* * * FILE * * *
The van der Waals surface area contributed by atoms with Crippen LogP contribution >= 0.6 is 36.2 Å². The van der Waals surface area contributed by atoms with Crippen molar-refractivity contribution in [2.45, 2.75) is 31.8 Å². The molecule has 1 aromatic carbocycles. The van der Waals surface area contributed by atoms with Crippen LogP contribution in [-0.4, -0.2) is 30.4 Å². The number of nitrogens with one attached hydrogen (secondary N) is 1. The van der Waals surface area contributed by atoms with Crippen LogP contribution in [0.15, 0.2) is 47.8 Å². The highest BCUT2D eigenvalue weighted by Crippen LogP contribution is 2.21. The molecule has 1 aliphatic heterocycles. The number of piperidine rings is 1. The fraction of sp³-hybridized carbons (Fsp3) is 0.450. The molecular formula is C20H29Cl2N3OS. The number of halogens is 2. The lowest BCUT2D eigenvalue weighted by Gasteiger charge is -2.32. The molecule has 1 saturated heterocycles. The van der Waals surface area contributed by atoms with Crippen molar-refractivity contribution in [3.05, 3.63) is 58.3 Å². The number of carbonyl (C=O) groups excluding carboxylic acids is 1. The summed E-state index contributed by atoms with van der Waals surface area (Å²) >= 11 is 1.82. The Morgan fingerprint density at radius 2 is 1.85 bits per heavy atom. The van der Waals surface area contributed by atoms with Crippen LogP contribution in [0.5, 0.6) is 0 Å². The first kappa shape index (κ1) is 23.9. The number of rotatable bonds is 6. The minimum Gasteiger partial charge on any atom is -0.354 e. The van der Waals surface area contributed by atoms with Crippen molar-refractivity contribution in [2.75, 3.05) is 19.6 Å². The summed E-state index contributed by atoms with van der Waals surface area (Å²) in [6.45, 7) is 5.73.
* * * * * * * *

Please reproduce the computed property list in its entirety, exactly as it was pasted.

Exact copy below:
The van der Waals surface area contributed by atoms with Crippen LogP contribution >= 0.6 is 36.2 Å². The van der Waals surface area contributed by atoms with Crippen molar-refractivity contribution in [2.45, 2.75) is 31.8 Å². The molecule has 1 aromatic carbocycles. The van der Waals surface area contributed by atoms with Crippen LogP contribution in [-0.4, -0.2) is 30.4 Å². The number of nitrogens with one attached hydrogen (secondary N) is 1. The van der Waals surface area contributed by atoms with Crippen LogP contribution in [0.15, 0.2) is 47.8 Å². The highest BCUT2D eigenvalue weighted by Crippen LogP contribution is 2.21. The molecule has 1 aliphatic heterocycles. The number of piperidine rings is 1. The fraction of sp³-hybridized carbons (Fsp3) is 0.450. The molecular formula is C20H29Cl2N3OS. The number of halogens is 2. The lowest BCUT2D eigenvalue weighted by Gasteiger charge is -2.32. The molecule has 1 saturated heterocycles. The van der Waals surface area contributed by atoms with Crippen molar-refractivity contribution in [3.05, 3.63) is 58.3 Å². The number of carbonyl (C=O) groups excluding carboxylic acids is 1. The summed E-state index contributed by atoms with van der Waals surface area (Å²) >= 11 is 1.82. The Morgan fingerprint density at radius 2 is 1.85 bits per heavy atom. The van der Waals surface area contributed by atoms with Crippen LogP contribution in [0.5, 0.6) is 0 Å². The first kappa shape index (κ1) is 23.9. The number of rotatable bonds is 6. The minimum Gasteiger partial charge on any atom is -0.354 e. The van der Waals surface area contributed by atoms with Crippen molar-refractivity contribution in [2.75, 3.05) is 19.6 Å². The summed E-state index contributed by atoms with van der Waals surface area (Å²) in [6.45, 7) is 5.73.